Read placed Don in the stroke seat of the Four, charged with setting the stroke rate for his teammates. “Frank was calling to me and I had no idea what a 32 stroke rate was,” Don recalled of daily struggles in this role. One night he had a breakthrough. His family had always been very musical. Don himself played three wind instruments and the piano. He decided to adapt his musical background to rowing.
“I tried to apply the principles of making music together in a duet in 2/4ths time or 6/8ths time to rowing at various stroke rates as a crew,” he explained.
“Because I knew from playing these for years what the rhythm was like. That was in here [pointing to his chest].” It was engrained in him. And soon the rowing stroke would be as well.
All those training sessions on Coal Harbour rowing from behind trying to keep up with the Eights had impressed Read and other VRC officials enough that they decided to send Don’s Four along with the Eight to St. Catherines for the 1956 Canadian Olympic trials. There they shocked the rowing establishment—and to some degree themselves—by blowing all other crews out of the water. They defeated all other crews by several boat lengths and unofficially set a world record of 6min 5.6sec over 2000m. Along with the UBC-VRC Eight, who also was victorious at the trials, they found themselves flying to Australia later that year to represent Canada at the Olympic Games in Melbourne.
On Lake Wendouree in the small town of Ballarat, Don and his teammates easily won their first heat just off Olympic record time and advanced to the final. There disaster struck in the opening strokes. They all washed out and quickly fell behind their opponents. Don settled the crew and they took off in pursuit. By 1000m, miraculously they had pulled even with the leading Italian crew and soon built a large lead. They simply refused to slow down. They crossed the finish line five lengths ahead to claim a most unlikely Olympic gold medal. The press dubbed them ‘The Cinderella Four’ and to this day Olympic historians consider it one of the most impressive rowing results in history. Don, Archie, Lorne, and Walter were suddenly household names around BC.
Don continued rowing under Frank Read for the next four years and added further accolades to a rowing resume that soon would be unmatched in Canada. In 1958, he stroked the Canadian Eight to gold at the British Empire and Commonwealth Games in Cardiff, Wales, while also leading the Coxed Four to a silver medal. After the Games, he took a Four over to the prestigious Bedford Rowing Regatta in Britain and walked off with the Grand Challenge Trophy. To cap the year off, he finished as runner-up for the Hector McDonald Memorial Award as BC’s athlete of the year. After a short break, Don returned in 1960 as stroke and helped the UBC-VRC Eight to another Olympic highlight, taking the silver medal on Lake Albano at the Rome Olympics, Canada’s only medal won during the Games.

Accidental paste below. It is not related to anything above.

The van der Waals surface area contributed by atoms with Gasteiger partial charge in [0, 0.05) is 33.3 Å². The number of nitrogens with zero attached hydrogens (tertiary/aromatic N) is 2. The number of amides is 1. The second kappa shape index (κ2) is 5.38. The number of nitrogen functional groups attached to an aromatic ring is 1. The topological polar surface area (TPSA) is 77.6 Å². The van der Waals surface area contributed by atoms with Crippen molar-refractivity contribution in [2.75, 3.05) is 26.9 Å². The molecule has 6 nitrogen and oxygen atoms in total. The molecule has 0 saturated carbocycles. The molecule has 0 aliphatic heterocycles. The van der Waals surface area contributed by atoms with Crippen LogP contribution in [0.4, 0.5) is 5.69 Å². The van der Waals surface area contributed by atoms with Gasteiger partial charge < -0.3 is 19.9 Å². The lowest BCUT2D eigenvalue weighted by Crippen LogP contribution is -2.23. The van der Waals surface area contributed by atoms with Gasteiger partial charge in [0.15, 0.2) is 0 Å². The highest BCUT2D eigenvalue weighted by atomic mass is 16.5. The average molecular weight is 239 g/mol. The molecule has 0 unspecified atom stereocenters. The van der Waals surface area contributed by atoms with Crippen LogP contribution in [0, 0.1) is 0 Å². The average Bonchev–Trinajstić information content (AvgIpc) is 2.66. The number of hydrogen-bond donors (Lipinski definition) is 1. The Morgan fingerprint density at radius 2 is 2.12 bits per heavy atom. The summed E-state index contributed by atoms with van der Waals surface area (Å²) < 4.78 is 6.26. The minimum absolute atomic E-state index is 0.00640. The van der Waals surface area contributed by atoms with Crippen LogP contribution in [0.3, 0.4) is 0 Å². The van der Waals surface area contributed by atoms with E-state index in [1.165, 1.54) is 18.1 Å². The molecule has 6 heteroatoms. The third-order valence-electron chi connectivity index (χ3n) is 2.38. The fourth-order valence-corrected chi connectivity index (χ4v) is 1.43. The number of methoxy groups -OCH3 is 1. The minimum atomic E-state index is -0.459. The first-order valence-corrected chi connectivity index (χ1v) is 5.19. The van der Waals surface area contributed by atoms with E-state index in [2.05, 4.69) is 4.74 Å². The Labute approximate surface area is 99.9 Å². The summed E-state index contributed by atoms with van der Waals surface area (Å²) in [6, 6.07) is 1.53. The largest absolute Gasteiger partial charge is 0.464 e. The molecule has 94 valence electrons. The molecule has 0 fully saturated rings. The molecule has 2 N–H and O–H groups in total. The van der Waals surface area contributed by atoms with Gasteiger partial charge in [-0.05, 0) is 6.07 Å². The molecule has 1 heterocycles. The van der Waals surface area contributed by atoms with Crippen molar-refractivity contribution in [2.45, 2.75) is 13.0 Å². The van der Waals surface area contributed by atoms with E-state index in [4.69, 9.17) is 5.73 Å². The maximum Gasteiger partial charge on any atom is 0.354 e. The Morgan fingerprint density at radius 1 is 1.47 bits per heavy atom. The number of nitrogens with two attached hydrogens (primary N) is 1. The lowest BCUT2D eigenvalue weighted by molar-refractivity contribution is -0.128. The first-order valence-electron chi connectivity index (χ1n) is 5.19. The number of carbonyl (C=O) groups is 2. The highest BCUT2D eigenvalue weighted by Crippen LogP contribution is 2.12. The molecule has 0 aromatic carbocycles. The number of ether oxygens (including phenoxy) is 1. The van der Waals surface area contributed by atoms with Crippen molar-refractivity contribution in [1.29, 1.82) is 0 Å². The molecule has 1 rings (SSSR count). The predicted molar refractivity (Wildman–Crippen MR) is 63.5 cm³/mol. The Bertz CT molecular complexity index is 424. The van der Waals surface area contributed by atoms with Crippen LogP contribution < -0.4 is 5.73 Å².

After the 1960 Olympics, Don retired from rowing and focused on family and his education. He was married to Wendy, his first wife, by that point and they soon welcomed three boys—Malcolm, Graham, and Andrew—to their growing family. Don completed a Bachelor’s degree in Physical Education with a Recreation major at UBC in 1962, where he was honoured with the Bobby Gaul Memorial Trophy as UBC’s top male graduating athlete.
After completing his Masters in Science degree in 1964 in San Francisco at the University of California, Don and his family moved to North Battleford, Saskatchewan where he worked for four years as a parks and outdoor recreation regional consultant for the province’s Ministry of Education.
Another challenge beckoned in 1968, when he decided to take on a Doctorate in Recreation and Park Administration at Indiana University. He built a 4×8 trailer, loaded it up with everything he needed behind their Ford station wagon, and the Arnold family was off on another adventure. Don completed his PhD in 1970 and was the recipient of the Liebert H. Weir Award as the university’s top graduating doctoral student.
Next, it was off to the University of Waterloo in Ontario where Don worked as a professor and co-founded the department of recreation and leisure studies. When the family returned to Vancouver in 1976, Don took a job teaching at UBC, where he co-founded the Outward Bound Mountain School of BC and the Outdoor Recreation Council of BC.
In the 1980s Don found himself back involved in rowing, managing the Canadian team at the 1986 Commonwealth Games in Edinburgh, Scotland and the world rowing championships that same year in Nottingham, Britain. In 1987, he co-founded Rowing BC and served as the organization’s first executive director for 13 years, while also serving on Rowing Canada’s board of directors for nearly a decade.
During his career, Don has been honoured with multiple inductions into Canada’s Sports Hall of Fame, the BC Sports Hall of Fame, the Central Okanagan Sports Hall of Fame, and the Rowing Canada Hall of Fame.
He and his second wife Linda, married for 42 years now, have lived in West Vancouver since 1994.
Even today, 60 years since he last pulled an oar through water, the teachings of Frank Read and his years in the rowing shell stay with him in everything he does.
“Every challenge in my life has its origins in rowing,” he summed up. “When I was doing my degrees, when we were raising our family, whatever we were taking on next, Frank was right there in my mind, his thinking, lecturing and encouraging me on.”
And with few exceptions, Don has navigated whatever vessel he found himself in to the finish line ahead of the pack.